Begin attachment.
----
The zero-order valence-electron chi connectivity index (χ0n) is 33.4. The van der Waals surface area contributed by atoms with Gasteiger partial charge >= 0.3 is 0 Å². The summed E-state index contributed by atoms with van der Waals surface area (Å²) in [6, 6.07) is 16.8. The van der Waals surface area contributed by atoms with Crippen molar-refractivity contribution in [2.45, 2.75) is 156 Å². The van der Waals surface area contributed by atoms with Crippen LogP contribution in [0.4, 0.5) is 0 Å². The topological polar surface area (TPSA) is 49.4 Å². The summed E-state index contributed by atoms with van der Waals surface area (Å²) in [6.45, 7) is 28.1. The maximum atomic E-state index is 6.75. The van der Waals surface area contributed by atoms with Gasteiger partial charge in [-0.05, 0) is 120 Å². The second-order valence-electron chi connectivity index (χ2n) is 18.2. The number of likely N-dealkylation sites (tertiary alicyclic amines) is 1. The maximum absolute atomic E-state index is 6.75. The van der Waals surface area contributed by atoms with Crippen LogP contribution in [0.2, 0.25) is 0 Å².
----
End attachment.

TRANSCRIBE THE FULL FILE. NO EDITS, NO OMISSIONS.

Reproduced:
The zero-order valence-electron chi connectivity index (χ0n) is 33.4. The van der Waals surface area contributed by atoms with Gasteiger partial charge >= 0.3 is 0 Å². The summed E-state index contributed by atoms with van der Waals surface area (Å²) in [6, 6.07) is 16.8. The van der Waals surface area contributed by atoms with Crippen molar-refractivity contribution in [2.45, 2.75) is 156 Å². The van der Waals surface area contributed by atoms with Crippen LogP contribution in [0.4, 0.5) is 0 Å². The topological polar surface area (TPSA) is 49.4 Å². The summed E-state index contributed by atoms with van der Waals surface area (Å²) in [6.45, 7) is 28.1. The maximum atomic E-state index is 6.75. The van der Waals surface area contributed by atoms with Gasteiger partial charge in [-0.05, 0) is 120 Å². The second-order valence-electron chi connectivity index (χ2n) is 18.2. The number of likely N-dealkylation sites (tertiary alicyclic amines) is 1. The maximum absolute atomic E-state index is 6.75. The van der Waals surface area contributed by atoms with Crippen LogP contribution in [0.2, 0.25) is 0 Å².